Holy hikers make own ‘Footprints’ on beach

Englewood beach ministry walkers

SUN PHOTOS BY TOM CHANG   Englewood residents Terry Matis and Maria Medina have started a beach ministry and led a group of walkers Tuesday on Englewood Beach. The group meets at 8 a.m. Tuesdays and Thursdays.

ENGLEWOOD — The poem “Footprints in the Sand” has inspired many with its message of faith and its interpretation of walking on a beach with the Lord.    Englewood residents Terry Matis and Maria Medina decided the beach would be a great place to start a ministry, and they’re talking about their faith to anyone who will listen on Englewood Beach.

Since April, Matis and Medina have organized walks at 8 a.m. Tuesdays and Thursdays on the beach.

“We pray and minister to anybody who needs help,” said Matis, a retired teacher who attends Englewood Bible Church.

Walkers sign

Walkers seeking a spiritual connection carried this sign Tuesday on Englewood Beach.

“We’ve seen a lot of people hurt,” said Medina, a retired nurse who attends Suncoast Worship Center. “We want to invite others to pray with us as long as they want. We see people out there and we see these New Age influences don’t always fulfill (them). Our mission is not just spirituality, but physically as well.”

The beach ministry allows walkers the freedom to walk as fast or slow as they want.

“The waves represents our ups and downs, but through prayer, we recognize the Lord carries us through our trials,” Medina said. “He is always with us.”

When Matis and Medina walk on the beach, they say people approach them and open up about their issues. The number of people who walk with them fluctuates from five to 20. Walks are usually four miles long, and average one to three hours.

Terry Matis and Maria Medina.

Terry Matis and Maria Medina.

Matis and Medina usually start their walks at the Tom Adams Bridge fishing pier at 1400 Beach Road in Englewood, before proceeding to Englewood Beach. They pick up walkers along the way and others join them at the beach.

“We do a quick prayer then walk,” Medina said. “Some (walkers) drive to meet us at the boardwalk (at Englewood Beach). We pray over anything and anyone along the way. We can be spiritual on the beach, because there are no walls. The beach gives us the freedom to be who God created us to be.”

“The Lord opened this door for us,” Matis said.

Chris Bowersox, an Englewood sculptor and woodcarver, knows Matis and Medina through Englewood Bible Church.

“They were with me after my wife passed,” he said. “They have tons of charisma. I can’t walk as far as them, but I try to keep up.”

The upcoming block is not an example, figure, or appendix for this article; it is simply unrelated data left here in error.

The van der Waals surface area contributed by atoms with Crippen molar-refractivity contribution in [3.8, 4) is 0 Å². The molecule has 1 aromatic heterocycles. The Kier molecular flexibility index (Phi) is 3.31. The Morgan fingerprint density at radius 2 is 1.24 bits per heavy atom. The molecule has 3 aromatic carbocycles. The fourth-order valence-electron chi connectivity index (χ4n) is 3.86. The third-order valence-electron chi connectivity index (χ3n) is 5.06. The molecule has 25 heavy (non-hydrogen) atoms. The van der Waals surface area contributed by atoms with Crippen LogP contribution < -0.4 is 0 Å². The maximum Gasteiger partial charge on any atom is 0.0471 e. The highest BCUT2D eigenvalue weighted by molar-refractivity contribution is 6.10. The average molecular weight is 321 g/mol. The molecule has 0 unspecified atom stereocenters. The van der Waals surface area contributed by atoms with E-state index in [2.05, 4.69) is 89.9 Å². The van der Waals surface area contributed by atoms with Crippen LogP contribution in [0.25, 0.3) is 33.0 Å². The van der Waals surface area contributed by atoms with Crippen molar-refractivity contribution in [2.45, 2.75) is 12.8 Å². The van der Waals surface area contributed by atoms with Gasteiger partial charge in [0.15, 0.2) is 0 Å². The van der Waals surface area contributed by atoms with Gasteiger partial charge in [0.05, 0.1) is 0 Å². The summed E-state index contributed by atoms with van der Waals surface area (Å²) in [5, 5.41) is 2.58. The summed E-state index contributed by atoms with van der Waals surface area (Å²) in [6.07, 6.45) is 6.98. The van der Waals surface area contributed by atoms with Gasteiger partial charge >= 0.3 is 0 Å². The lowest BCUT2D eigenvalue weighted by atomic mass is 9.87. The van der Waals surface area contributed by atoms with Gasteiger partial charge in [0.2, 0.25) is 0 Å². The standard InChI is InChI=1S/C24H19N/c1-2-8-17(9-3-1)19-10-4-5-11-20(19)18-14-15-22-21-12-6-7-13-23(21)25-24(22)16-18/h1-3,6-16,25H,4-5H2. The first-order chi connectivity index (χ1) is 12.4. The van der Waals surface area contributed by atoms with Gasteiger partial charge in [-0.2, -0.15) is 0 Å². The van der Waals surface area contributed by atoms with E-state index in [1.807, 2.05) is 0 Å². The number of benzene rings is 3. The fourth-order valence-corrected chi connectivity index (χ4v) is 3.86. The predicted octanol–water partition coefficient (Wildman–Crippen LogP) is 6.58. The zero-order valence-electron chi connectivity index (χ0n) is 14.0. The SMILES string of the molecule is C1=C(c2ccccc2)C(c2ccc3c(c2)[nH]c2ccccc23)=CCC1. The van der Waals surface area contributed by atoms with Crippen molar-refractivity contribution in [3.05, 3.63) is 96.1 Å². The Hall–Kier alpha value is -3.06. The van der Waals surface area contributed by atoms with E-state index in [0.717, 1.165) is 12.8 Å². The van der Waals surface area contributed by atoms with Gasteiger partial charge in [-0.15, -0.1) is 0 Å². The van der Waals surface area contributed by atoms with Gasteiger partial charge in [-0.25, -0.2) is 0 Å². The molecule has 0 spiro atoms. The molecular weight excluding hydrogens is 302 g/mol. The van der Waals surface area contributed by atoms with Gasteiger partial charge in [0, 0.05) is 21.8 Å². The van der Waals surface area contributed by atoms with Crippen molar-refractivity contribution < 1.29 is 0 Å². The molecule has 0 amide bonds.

Bowersox said praying at the beach and at church are distinct experiences.

“There are four walls at the church, but you don’t have that with the beach,” he said. “You’re surrounded by water. You have music at a church, but it’s quieter at the beach, plus you’re exercising. It’s constricting in a church, but each facility serves its purpose.”

For Al Bernick, a retired handyman and 34-year Englewood resident, it seemed natural to join Matis and Medina on the walks.

“I’m always ready to do the Lord’s work,” Bernick said. “I’ve done sports and am always outside. I go where the Holy Spirit takes me.”

Medina encourages others to join the beach walks.

“Walk in it,” she said. “Get healthy physically and spiritually.” Matis said she’s working on a website for the beach ministry. For more information, call 239-292-0638 or 941-270-7033.

Englewood beach ministry walkers

Beach ministry walkers Stan Blumunenthal, Maria Medina, Christina Landino, Al Bernick, Terry Matis, Chris Bowersox, Cindy Green and Dan McClaren.

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About Tom

Tom Chang is a freelance journalist with a background in multimedia journalism and web publishing. He is currently pursuing his Masters in Journalism and Media Studies from the University of South Florida St.Petersburg. He graduated in 2004 with a Bachelors Degree in Mass Communications at USF Tampa. Tom's interests include a little bit of everything from entertainment to sports. He also wishes to delve into creative writing writing sci-fi/fantasy stories. Tom was recently the Online Editor for USF St. Petersburg's the Crow's Nest, he joined the staff in January 2010 where he started freelance writing, photographing, copy editing and later became a staff writer. Tom’s freelance experience in journalism amassed a wide range of companies including Creative Loafing, The Focus Magazine, Lutz News, Examiner.com, and Tampa Tribune.
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One Response to Holy hikers make own ‘Footprints’ on beach

  1. Carolee Spero says:

    Such a great idea.

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